It’s all too easy to get complacent
This time last year I was writing a column about having an accident. And now I’m writing another one. You’ll be starting to think I’m accident-prone.
Unlike last year’s (and most of my previous misadventures) this one didn’t entail a trip to A& E. In fact, neither I nor anyone else involved was hurt. But someone quite easily could have been.
The eastern end of the Leeds & Liverpool Canal is famous – or should that be infamous – for its staircase locks. There are doubles, triples and, of course, the renowned Bingley Five Rise. Most have lock-keepers to help you but a few don’t and one that doesn’t is the three chamber Field Locks staircase. And that was where our misadventure happened.
We were in the top lock and going down with another boat. As is our usual way, I was lock-wheeling while Mrs B was at the helm and Seadog Brian was sitting on the roof, supervising proceedings.
We had opened the bottom paddles and the two boats were dropping slowly and smoothly down into the chamber. My fellow lockwheeler went down to check that the bottom lock was emptied and ready for our eventual arrival while I stood admiring the scenery and enjoying the warm sun.
Suddenly I was awoken from my reverie by a hoot on Harry the horn from Mrs B. I rushed to the lockside: “the boat is starting to tip,” she shouted. And it was; not a lot but it was clearly caught on something.
Leeds and Liverpool gate paddles are not the quickest to drop in an emergency: they have to be wound down and are low geared (because you couldn’t work them otherwise) so winding takes a while. Even when you’re hurrying.
By the time I’d got them both shut to halt the outflow of water, poor old Harry was listing sideways at about 25° and Mrs B was about to abandon ship with Brian. Then I had to get some water into the lock from the top to float it off whatever was holding it – which fortunately happened quite easily.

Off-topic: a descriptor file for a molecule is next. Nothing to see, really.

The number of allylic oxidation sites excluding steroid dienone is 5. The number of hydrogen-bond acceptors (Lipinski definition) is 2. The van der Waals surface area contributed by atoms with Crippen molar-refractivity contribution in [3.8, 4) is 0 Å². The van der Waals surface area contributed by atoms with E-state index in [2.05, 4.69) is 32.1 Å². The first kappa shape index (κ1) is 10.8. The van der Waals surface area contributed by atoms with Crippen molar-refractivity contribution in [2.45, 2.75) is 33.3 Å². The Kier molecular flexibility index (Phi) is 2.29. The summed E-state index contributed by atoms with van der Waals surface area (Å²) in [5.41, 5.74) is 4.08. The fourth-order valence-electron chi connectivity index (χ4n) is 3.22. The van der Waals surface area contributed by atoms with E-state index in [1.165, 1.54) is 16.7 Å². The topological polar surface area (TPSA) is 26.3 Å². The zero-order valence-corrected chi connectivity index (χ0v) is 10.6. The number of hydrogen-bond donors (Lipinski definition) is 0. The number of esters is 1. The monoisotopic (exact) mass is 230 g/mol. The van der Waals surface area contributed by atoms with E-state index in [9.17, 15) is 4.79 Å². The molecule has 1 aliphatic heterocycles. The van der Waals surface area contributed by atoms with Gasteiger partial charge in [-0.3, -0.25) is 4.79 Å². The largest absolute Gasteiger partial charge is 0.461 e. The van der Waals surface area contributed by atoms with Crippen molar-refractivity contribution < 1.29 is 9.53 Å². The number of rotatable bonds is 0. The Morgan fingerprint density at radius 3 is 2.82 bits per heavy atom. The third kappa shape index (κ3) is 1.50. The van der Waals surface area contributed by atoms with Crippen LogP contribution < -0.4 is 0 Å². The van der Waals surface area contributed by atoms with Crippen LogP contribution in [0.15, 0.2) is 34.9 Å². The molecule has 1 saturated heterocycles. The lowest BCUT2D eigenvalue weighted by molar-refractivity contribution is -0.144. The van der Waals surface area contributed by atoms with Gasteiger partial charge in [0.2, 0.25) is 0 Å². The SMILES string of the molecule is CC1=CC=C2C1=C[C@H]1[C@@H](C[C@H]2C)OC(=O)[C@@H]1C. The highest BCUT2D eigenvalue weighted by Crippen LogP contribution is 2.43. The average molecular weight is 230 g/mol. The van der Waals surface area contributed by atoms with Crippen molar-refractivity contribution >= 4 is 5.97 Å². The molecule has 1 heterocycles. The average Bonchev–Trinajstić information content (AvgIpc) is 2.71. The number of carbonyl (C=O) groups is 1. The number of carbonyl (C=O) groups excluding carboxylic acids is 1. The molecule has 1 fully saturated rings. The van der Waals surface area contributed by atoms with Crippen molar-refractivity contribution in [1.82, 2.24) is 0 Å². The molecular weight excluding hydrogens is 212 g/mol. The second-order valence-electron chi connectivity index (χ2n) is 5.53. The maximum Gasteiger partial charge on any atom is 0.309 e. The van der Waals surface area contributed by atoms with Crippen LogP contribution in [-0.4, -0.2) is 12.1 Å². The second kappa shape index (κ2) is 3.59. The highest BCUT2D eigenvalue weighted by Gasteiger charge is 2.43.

With the two boats floating free, we had another try and went down through the remaining two locks without any trouble. At which point Mrs B went inside the boat to investigate the various sounds of crashing and smashing she’d heard and discovered that the contents of our galley cupboards were now mostly on the floor, and mostly smashed.
It was a genuinely alarming experience. Perhaps if we’d been on our own we wouldn’t have snagged but if we had, we could have rolled right over. The second boat was all that was keeping us up. Fortunately, too, I knew what to do: a novice hire boat crew might have panicked for long enough to have their boat sink.
Worryingly, we have no idea why it happened. We appeared to be snagged on the side of the lock itself – the two boats weren’t caught together at all.
I reported it to the Canal & River Trust and they are investigating but perhaps they’ll never find a reason either. Perhaps it was just a freak snag on a rogue joint in the stonework. These things do happen: when I mentioned our mishap on Facebook I was surprised at the number of people who’d got briefly caught up on a lock.
What the whole thing has reinforced in me is the importance of vigilance. As the lockwheeler, you always need to keep a watch on your boat. These double locks are wide and deep – step a few feet back from the edge and you can’t see what’s happening in the chamber. And many’s the flight I’ve walked on ahead to set the next lock while ours is filling or draining – I’ll be a bit more circumspect from now on.
It’s easy to get distracted bantering with a fellow boat crew too. One of the local lock-keepers told me they had a rule never to get involved in casual conversations; only to talk about what was going on with the locking. He also said: “you’ve always got to be careful, every lock passage is a bit different.”
We do so many locks, it’s easy to relax and forget the potential hazards of the whole operation. A mishap like this one might have cost us a few glasses and plates but it’s given us a valuable reminder of that fact.
‘Fortunately, I knew what to do: a novice hire boat crew might have panicked for long enough to have their boat sink’
Mrs B helms into the locks